Supermarket access key ingredient in obesity programs, study finds

Posted by AFN Staff Writers on 12th May 2014
Supermarket access appears to be crucial in children's obesity programs, a study has found

Living close to a supermarket appears to be a key factor in the success of interventions to help obese children eat better and improve their weight, according to a study from Boston Children’s Hospital in Massachusetts.

The study, which was presented at the Pediatric Academic Societies (PAS) annual meeting in Vancouver, British Columbia, Canada on 3 May 2014, found that children who lived closer to supermarkets were able to increase their fruit and vegetable intake more than those living far away.

The impact of ‘food deserts’ on weight loss

Urban neighborhoods and rural towns without access to fresh, healthy and affordable food are known as ‘food deserts’. Instead of supermarkets and grocery stores, food deserts sometimes have only fast-food restaurants and convenience stores.

Few studies had looked at whether living farther from a large supermarket affects the success of interventions to improve eating habits and reduce weight.

Study method

The Boston Children’s Hospital researchers analysed data from a randomised, controlled trial that took place in 14 pediatric practices in Massachusetts. The trial compared two interventions to help obese children ages 6-12 years old eat healthier foods and improve their weight. The first intervention included electronic decision support to help clinicians manage obese patients, while the second intervention included decision support and parent health coaching. There was also a control group that received usual care.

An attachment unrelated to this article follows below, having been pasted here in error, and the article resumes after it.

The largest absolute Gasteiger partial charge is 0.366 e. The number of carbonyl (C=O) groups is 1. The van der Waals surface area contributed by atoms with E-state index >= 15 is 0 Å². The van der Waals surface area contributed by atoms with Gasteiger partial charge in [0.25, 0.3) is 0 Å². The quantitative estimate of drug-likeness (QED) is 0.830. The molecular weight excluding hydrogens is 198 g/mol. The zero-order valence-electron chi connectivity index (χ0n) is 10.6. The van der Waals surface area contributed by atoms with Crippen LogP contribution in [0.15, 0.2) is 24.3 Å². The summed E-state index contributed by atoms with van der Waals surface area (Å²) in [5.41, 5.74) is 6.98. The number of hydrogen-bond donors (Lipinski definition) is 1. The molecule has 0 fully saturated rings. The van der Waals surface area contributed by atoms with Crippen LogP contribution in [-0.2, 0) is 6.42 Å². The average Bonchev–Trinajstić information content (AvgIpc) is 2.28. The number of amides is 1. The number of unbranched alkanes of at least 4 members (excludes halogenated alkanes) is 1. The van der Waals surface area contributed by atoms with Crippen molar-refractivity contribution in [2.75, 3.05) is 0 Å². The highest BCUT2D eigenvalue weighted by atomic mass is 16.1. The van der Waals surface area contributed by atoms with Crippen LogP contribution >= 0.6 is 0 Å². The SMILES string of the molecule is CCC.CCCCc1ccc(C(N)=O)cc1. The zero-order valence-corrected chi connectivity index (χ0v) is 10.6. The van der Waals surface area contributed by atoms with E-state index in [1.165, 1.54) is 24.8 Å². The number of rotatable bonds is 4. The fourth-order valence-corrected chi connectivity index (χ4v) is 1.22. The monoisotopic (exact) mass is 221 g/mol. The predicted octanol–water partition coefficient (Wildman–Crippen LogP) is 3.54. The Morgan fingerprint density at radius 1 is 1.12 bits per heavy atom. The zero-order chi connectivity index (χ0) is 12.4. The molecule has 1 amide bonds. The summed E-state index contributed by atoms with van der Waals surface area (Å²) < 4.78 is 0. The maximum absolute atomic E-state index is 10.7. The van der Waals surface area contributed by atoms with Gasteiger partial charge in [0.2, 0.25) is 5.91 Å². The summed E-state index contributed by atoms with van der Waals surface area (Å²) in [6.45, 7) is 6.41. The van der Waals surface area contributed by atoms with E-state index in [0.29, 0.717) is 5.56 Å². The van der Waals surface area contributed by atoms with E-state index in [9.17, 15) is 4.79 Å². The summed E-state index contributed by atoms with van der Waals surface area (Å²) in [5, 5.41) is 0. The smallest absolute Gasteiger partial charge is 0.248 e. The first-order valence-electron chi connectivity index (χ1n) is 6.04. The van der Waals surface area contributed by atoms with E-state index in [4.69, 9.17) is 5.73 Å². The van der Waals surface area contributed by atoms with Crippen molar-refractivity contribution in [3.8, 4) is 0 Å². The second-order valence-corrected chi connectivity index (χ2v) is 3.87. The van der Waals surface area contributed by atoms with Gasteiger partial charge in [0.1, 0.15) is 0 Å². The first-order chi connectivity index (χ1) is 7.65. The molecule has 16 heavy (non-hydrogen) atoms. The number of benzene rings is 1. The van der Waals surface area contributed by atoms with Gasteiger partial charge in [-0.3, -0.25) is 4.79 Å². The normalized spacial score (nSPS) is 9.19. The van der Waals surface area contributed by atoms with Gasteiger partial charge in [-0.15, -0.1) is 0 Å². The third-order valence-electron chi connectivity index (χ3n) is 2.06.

Results showed that children in the intervention groups living closer to a supermarket were able to increase their fruit and vegetable intake more than those living farther away. Those living farther away from a supermarket in the intervention groups had a larger increase in body mass index as well. Distance from a supermarket did not affect the amount of sugar-sweetened beverages consumed.

“As our nation strives to improve the health of our children, we must look to children’s neighborhoods and provide easier, healthier choices for families,” said Lauren G. Fiechtner, MD, lead author of the study, fellow in the Division of Gastroenterology and Nutrition and Health Services at Boston Children’s Hospital and research fellow in the Division of General Academic Pediatrics, Mass General Hospital for Children.

This study was supported by a grant from the U.S. Department of Health and Human Services (1R18AE000026). Dr. Fiechtner was funded by a National Institute of Child Health and Human Development training grant to the Division of Gastroenterology and Nutrition at Boston Children’s Hospital (T32 DK 007747).